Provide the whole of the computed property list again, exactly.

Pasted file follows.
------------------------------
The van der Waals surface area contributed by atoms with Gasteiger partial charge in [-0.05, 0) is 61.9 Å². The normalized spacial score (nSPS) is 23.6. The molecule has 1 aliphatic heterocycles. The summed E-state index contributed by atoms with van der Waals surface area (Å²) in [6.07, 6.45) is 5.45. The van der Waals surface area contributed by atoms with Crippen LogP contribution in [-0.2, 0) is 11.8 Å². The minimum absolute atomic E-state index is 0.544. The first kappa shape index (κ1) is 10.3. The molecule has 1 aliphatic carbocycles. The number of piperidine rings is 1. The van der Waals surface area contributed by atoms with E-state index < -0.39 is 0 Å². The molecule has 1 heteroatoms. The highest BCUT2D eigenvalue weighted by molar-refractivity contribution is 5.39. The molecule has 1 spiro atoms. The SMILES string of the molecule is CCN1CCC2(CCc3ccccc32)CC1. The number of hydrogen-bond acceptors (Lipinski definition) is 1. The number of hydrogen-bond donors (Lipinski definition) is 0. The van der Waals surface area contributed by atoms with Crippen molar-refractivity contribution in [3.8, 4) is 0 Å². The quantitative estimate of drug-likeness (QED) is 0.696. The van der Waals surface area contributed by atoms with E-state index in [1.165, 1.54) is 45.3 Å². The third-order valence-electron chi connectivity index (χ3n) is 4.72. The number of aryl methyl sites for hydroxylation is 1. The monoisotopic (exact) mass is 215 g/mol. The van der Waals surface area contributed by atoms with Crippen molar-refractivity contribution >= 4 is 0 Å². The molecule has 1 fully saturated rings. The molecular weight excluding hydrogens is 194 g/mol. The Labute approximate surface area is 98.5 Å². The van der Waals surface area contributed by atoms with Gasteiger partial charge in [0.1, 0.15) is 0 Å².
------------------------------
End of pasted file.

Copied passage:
The van der Waals surface area contributed by atoms with Gasteiger partial charge in [-0.05, 0) is 61.9 Å². The normalized spacial score (nSPS) is 23.6. The molecule has 1 aliphatic heterocycles. The summed E-state index contributed by atoms with van der Waals surface area (Å²) in [6.07, 6.45) is 5.45. The van der Waals surface area contributed by atoms with Crippen LogP contribution in [-0.2, 0) is 11.8 Å². The minimum absolute atomic E-state index is 0.544. The first kappa shape index (κ1) is 10.3. The molecule has 1 aliphatic carbocycles. The number of piperidine rings is 1. The van der Waals surface area contributed by atoms with E-state index < -0.39 is 0 Å². The molecule has 1 heteroatoms. The highest BCUT2D eigenvalue weighted by molar-refractivity contribution is 5.39. The molecule has 1 spiro atoms. The SMILES string of the molecule is CCN1CCC2(CCc3ccccc32)CC1. The number of hydrogen-bond acceptors (Lipinski definition) is 1. The number of hydrogen-bond donors (Lipinski definition) is 0. The van der Waals surface area contributed by atoms with Crippen molar-refractivity contribution in [3.8, 4) is 0 Å². The quantitative estimate of drug-likeness (QED) is 0.696. The van der Waals surface area contributed by atoms with E-state index in [1.165, 1.54) is 45.3 Å². The third-order valence-electron chi connectivity index (χ3n) is 4.72. The number of aryl methyl sites for hydroxylation is 1. The monoisotopic (exact) mass is 215 g/mol. The van der Waals surface area contributed by atoms with Crippen molar-refractivity contribution >= 4 is 0 Å². The molecule has 1 fully saturated rings. The molecular weight excluding hydrogens is 194 g/mol. The Labute approximate surface area is 98.5 Å². The van der Waals surface area contributed by atoms with Gasteiger partial charge in [0.1, 0.15) is 0 Å².